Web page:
One day she is invited to the reading of a will of a man she never even heard of and it turns out that she stands to inherit his entire fortune. The only catch is that she has to live at Hawthorne Mansion for a year which wouldn’t be so bad if his other relatives, who didn’t inherit what they feel was coming to them, didn’t live there too. Not a great way to feel very welcome is it? Tobias Hawthorne also leaves each grandchild and Avery a letter, not that Avery’s is very telling but it is the start of her search to answer the question ‘why was she in his will when she didn’t even know him?’

The clues were well thought out and very cleverly constructed. Lots of the names in this novel for example have a special and deeper meaning attached to them, but the key is to know where to look then. I loved how Avery made the right connections and went to the right places to discover yet another clue that would bring her a small step closer to finding out why she was the chosen one. Avery isn’t the only one trying to figure it out though. The four grandsons of Tobias were ‘trained’ by Tobias as he challenged them on a regular basis so this game-mode is in their blood and of course they also want to find answers. The four boys who are working towards the same goal are laid-back ‘cowboy’ Nate, confident but closed off Gray, thrill-seeking charmer Nate, and nerdy cookie lover Xander Hawthorne. Allegiances are made quite soon with Avery but is it not too good to be true, is she a friend or a pawn?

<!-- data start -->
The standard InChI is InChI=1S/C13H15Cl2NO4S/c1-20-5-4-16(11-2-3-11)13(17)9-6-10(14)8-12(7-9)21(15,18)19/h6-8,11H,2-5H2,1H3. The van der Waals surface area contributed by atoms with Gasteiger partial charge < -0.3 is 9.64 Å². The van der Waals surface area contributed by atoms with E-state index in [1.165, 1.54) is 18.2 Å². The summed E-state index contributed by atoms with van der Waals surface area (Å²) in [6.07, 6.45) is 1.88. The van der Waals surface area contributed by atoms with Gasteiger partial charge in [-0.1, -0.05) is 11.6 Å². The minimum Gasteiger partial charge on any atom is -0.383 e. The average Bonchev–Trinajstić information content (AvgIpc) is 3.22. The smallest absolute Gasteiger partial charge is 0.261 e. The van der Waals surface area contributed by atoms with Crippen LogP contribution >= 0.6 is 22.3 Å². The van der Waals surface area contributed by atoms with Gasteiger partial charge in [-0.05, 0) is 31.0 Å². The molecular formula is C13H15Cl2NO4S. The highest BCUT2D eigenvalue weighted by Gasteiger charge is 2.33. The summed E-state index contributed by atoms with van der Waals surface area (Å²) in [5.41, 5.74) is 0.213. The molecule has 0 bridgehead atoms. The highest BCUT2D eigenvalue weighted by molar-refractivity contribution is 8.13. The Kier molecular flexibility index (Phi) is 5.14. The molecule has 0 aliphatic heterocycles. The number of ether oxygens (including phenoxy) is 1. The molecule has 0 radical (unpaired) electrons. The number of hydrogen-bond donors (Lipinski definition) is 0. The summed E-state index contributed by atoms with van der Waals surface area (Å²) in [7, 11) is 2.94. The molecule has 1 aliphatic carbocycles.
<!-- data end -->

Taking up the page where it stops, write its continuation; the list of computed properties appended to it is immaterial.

While all this terrific sleuthing is progressing Avery can’t help to let her eye fall on two of the Hawthorne Boys. That’s right not one but two and this makes this novel extra special. There’s a lot of chemistry and the electric attraction whenever Avery finds herself alone (and in danger) with one of them made my heart do little jumps of joy. I know a lot of readers don’t enjoy love triangles but it was so good! It was killing me that she didn’t know who to choose. If you read the novel you want to make your own choice of course so this novel will create a division in teams! I doubt she’ll follow my choice though, I have a feeling it will be the other boy.

The novel has short chapters that are of no help if you don’t want to be reading all night. Otherwise said, it was terribly addictive and the way the novel ended, with another big question waiting to be solved, made me want to continue right away with The Hawthorne Legacy!

I’ve read a few novels in this particular genre (I listened to The Christmas Murder Game and before that I read Tuesday Mooney Talks to Ghosts,…) but The Inheritance Games is by far the best novel in this clue-solving genre I read up until now

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The Inheritance Games ended with a bombshell, and now heiress Avery Grambs has to pick up the pieces and find the man who might hold the answers to all of her questions – including why Tobias Hawthorne left his entire fortune to Avery, a virtual stranger, rather than to his own daughters or grandsons.

As the mystery grows and the plot thickens, Grayson and Jameson, the enigmatic and magnetic Hawthorne grandsons, continue to pull Avery in different directions. And there are threats lurking around every corner, as adversaries emerge who will stop at nothing to see Avery out of the picture – by any means necessary.